Thoughts On (My) Photography

"A photograph should be more interesting than the subject and transcend its obviousness."

That's a quotation from photographer Jeffrey Ladd which has been making the rounds in photoland, due in part to the fact that Jörg Colberg highlighted it in a blog post a few weeks ago. It's also something that a reviewer repeated to me (somewhat exasperatedly) during my session with him at the Medium Festival of Photography this past weekend.

I met with twelve people during the portfolio reviews, ranging from museum curators to creative agents to bloggers to gallery owners. I also got the chance to show my photographs to a few dozen others via the open portfolio walk and the Open Show presentations (the latter of which my friend Jonas was kind enough to invite me to take part in). The responses I got ranged from tepid to breathless. Some people found my pictures cute; others found them poignant. One reviewer complimented me on the quietness of the images; another said I needed to give him a reason to care. Several told me that I needed to make the work more universal, while others talked about how relatable the emotions and experiences were that I was trying to convey. One told me that I should study more; another said that I don't need to keep aspiring to the level of the photographers I admire, because I'm already there.

I admit, that last one was (and is) a bit difficult for me to swallow. I don't think of myself as a "real" artist, nor do I think of my work as anything special. Getting back to the quotation I led with, it's always been difficult for me to judge whether or not the pictures I make (or the things I write, or anything I do or think) are obvious, because everything I do is obvious to me. In general, I'm always surprised when anyone wants to talk to me or cares what I say or do. I almost never feel like I belong, or that I or the things I do will be important to anyone besides me.

(I can feel my in-laws rushing to say something nice about me here. I appreciate the sentiment, but I just want to make it clear that I'm not fishing for compliments. How I feel about myself and my work is almost entirely a product of my own insecurities, and is not at all rational. As proof: I crave validation, but receiving it makes me profoundly uncomfortable.)

During the second half of the festival I got to see some amazing lectures from a diverse group of photographers, all of them working in profoundly different ways toward different goals and exploring different themes and subjects. Chris Engman and Soo Kim are doing utterly brilliant work exploring the very nature of photography. Matt Black, Virginia Beahan, and Jess T. Dugan are engaging with important social and political issues in deeply humanist ways. And on the one hand I was genuinely excited to see their work, both as an audience member and in taking away new perspectives as an aspiring artist. But, me being me, it's hard not to look at what they do and be overwhelmed; by comparison, my own photographs and the themes I'm dealing with feel small and obvious and trifling. These are people who are dealing with complex questions about art and the medium of photography, or exploring critical real-world issues like gender, sexuality, the representation of marginalized communities, environmental sustainability, water use, poverty, economic inequality, and international migration. The only things I'm looking at are my relatively comfortable life and the inside of my own mind.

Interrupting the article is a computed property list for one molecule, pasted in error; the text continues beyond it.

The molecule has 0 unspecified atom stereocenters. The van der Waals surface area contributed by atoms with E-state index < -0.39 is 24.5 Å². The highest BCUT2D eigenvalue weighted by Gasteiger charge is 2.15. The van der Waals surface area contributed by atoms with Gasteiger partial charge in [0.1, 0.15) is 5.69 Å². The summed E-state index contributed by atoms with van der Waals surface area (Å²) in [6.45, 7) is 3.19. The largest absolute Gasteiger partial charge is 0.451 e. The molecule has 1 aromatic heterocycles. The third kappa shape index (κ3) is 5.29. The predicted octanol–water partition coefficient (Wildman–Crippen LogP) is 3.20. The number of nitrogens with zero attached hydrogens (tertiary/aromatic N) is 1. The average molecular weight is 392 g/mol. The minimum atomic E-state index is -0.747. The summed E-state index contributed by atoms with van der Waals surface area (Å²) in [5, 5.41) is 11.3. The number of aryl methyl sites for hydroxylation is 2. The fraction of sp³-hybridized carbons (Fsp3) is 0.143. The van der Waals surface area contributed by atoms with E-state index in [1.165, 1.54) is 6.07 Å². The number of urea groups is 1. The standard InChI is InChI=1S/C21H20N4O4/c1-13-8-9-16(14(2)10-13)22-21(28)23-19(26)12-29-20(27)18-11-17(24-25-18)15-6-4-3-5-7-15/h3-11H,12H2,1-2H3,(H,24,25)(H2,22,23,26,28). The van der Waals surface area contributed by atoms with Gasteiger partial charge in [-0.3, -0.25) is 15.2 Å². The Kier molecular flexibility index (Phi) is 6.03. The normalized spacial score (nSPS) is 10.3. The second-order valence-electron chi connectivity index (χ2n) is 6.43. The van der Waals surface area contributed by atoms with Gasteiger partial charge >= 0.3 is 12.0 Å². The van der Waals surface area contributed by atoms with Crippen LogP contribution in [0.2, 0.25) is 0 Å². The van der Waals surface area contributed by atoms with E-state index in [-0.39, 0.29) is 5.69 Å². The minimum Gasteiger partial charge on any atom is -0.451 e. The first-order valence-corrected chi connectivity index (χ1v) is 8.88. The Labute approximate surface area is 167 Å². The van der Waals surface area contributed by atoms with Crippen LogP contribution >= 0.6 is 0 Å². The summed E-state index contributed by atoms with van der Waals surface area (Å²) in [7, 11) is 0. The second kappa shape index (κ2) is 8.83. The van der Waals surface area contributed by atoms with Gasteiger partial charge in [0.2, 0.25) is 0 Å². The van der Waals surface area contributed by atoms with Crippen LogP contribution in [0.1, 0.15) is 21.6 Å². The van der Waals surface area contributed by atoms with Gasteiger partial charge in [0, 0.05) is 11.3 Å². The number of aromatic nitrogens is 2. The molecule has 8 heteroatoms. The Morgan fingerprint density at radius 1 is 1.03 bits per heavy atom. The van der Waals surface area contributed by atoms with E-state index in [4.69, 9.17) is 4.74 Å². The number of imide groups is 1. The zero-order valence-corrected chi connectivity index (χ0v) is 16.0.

And yet.

Not everyone who saw my photographs connected with what they saw, but some did, and did so very strongly. I tend to concentrate more on my failures than my successes, and so the fact that some people find my pictures boring or perhaps even self-indulgent makes me question what I'm doing. But the truth is that I'm aiming at a very specific set of emotions and experiences with my photographs, and even if those emotions and experiences might be recognizable, they're not ones that are going to matter to everybody. And that's OK, because I'm not really talking to those people. Moreover, I don't have to be talking to them. I always recognize the legitimacy of specificity in other people's work; I should be willing to do the same with mine.

When people ask me about my motivations in creating my work—as many people did over the course of the four-day festival—I always say that the artists who have most moved me are the ones in whose work I have seen something of myself. Something that I can relate to, that lets me know that someone else is going through the same things I'm going through, and thinking about the same things that I'm thinking about. That those artists, through their work, make me feel a connection to something bigger than myself, and help me feel a little less alone, a little less afraid. I say that this is what I want to do with my own photographs and writing. I think it's time to really live up to that statement, to own it. And that means accepting that I have a right to my own voice, and to believe in what I'm saying.

I still have a lot to learn—I always will—and it will always be important to me to maintain a sense of humility. I don't think I will ever stop being nervous or self-conscious about my work. But I'm coming around to the idea that this stuff of mine has its place in the world, and I'm cautiously optimistic about the future.